- I’ve spent a lot of time in London over the last few years and I liked the idea of the Mughal emperor Babur meeting with modern-day disaffected youth and talking to them about their actions. He was a sharp literary critic who could be very sweeping and cruel about poetry if he thought it was bad poetry, and he said some fantastic things that I quoted word for word in the opera. I read the Baburnama – the memoirs of Babur – and quoted lines from it. “Writing badly will make you ill.” What a beautiful thing to say. I read that book and I thought, how dramatic! If he had been a figure in western history it would have been an opera. War, murder, love, tragedy, poetry. It always jumped out at me as something worth doing.
- When you hear the name “Babur”, both sides – Hindus and Muslims – get excited. In Bombay you will get a Hindu backlash, in Hyderabad a Muslim backlash. We live in an insane country. We wouldn’t have to worry about the Christians or the Parsis and probably not the Buddhists. Very, very depressing.
- We didn’t know that right before us Hari Kunzru and Amitava Kumar had just read from The Satanic Verses in a separate session. The minute I finished, people were queuing for me to sign copies of Narcopolis. But we were taken to this room where Hari and Amitava were sitting and we weren’t allowed to leave. There was a lawyer, there were police on site and they threatened to close down the festival which made all of us feel like shit. I was full of remorse, because the directors are our friends and we knew how much work they had put into it, but I don’t think we were really in trouble. Even though we were told to make ourselves scarce.
In: Narcopolis, Faber & Faber, 31 January 2012
- You've got to face facts and the fact is life is a joke, a fucking bad joke, or, no, a bad fucking joke.
- In: p. 23
- Then there are the addicts, the hunger addicts, the rage addicts, the poverty addicts , and power addicts, and the pure addicts who are addicted not to substances but to the oblivion and the tenderness the substances engender. An addict, if you don't mind me saying so, is like a saint. What is a saint but someone who has cut himself off, voluntarily, from the world's traffic and currency.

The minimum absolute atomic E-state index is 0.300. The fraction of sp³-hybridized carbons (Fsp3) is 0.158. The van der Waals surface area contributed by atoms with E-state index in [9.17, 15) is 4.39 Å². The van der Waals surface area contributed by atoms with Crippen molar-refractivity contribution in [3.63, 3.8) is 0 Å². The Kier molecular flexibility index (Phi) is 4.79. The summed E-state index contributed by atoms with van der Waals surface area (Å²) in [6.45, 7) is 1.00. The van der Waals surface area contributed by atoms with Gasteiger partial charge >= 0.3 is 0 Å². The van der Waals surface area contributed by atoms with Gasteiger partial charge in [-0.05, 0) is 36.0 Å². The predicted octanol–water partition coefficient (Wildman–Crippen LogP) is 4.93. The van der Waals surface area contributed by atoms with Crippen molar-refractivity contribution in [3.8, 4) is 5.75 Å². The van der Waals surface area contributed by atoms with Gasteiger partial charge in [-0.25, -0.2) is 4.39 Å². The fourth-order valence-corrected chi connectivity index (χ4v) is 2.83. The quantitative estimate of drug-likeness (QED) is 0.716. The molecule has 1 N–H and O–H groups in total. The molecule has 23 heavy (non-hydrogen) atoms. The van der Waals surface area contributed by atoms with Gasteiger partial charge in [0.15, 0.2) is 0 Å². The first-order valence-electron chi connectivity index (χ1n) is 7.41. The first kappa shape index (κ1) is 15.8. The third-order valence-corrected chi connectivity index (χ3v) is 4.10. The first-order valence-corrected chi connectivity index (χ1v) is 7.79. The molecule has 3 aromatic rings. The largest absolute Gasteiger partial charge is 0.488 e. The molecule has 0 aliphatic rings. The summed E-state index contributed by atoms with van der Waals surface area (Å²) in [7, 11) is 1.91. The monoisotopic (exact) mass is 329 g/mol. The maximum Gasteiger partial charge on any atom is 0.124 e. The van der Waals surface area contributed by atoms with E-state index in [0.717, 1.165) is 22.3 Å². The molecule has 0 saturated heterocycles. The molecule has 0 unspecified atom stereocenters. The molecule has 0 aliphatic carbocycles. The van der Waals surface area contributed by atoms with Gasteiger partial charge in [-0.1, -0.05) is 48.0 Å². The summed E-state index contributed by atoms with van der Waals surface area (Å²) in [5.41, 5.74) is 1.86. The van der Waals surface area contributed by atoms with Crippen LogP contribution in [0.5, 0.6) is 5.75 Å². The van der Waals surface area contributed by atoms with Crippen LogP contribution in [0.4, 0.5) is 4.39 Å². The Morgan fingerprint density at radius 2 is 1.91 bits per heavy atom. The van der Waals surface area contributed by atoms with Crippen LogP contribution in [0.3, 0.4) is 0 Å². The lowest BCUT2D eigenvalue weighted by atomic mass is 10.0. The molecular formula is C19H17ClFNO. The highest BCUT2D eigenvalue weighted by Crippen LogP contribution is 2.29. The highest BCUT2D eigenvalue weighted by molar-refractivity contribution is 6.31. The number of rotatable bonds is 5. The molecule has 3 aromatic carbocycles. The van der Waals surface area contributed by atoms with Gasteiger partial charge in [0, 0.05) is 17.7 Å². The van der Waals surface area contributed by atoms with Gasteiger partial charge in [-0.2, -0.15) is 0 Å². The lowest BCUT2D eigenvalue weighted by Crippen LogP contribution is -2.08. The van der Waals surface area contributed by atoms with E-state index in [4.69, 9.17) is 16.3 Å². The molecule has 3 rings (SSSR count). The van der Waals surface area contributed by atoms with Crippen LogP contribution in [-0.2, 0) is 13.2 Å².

- ...body with a concomitant object of gratification, the desire for immortality is in itself the evidence of immortality, as is the existence of its sister state, immutability.
- In: p. 155
- My religion is no way of knowing me. Mine is a way of knowing me. When I pray I feel I'm doing something clean. But why pray so the whole neighbourhood hears your prayers? Why use microphones?
- in: p. 174
- He read because it gave him instant gratification in a way nothing else did, and, as was the case with all addicts, gratification was the important thing. He liked history, travel, anthropology, cookbooks (which he read in the same way as other books for pleasure); he liked books with specialized information.
- In: p. 202
About Jeet ThayilEdit
- He—an addict for 20 years—undoubtedly writes from close experience about that sordid world of pimps and prostitutes, drug addiction and sexual deviance, grotesque crime and heinous punishment. It fascinates as much as it shocks—even as you recoil in horror, knowing you’ll probably never set foot in Mumbai’s innards, you’re dying to know more about them.
- Savita Iyer, Ahrestani in: Narcopolis by Jeet Thayil Dens and iniquity, Paste Magazine, 28 May 2013
- He leaves the reader with a realization. The line between those born with choices and those not so lucky is very thin. The side of the divide you’re born on is purely random.
- Savita Iyer, Ahrestani in: "Narcopolis by Jeet Thayil Dens and iniquity"
- ...has won the DSC Prize for South Asian Literature-2013 for his debut novel Narcopolis based on the theme of drug addiction destroying the poor, deranged and marginalised people in Mumbai during 1970s and 80s. He was one of the six shortlisted authors for the DSC prize, was born in Kerala and is also known as a performance poet and musician. He earlier worked as a journalist in New York, Mumbai and Bangalore and his poetry collection.
- Mohammed Iqbal in: Jeet Thayil wins DSC Prize for South Asian Literature, The Hindu, 27 January 2013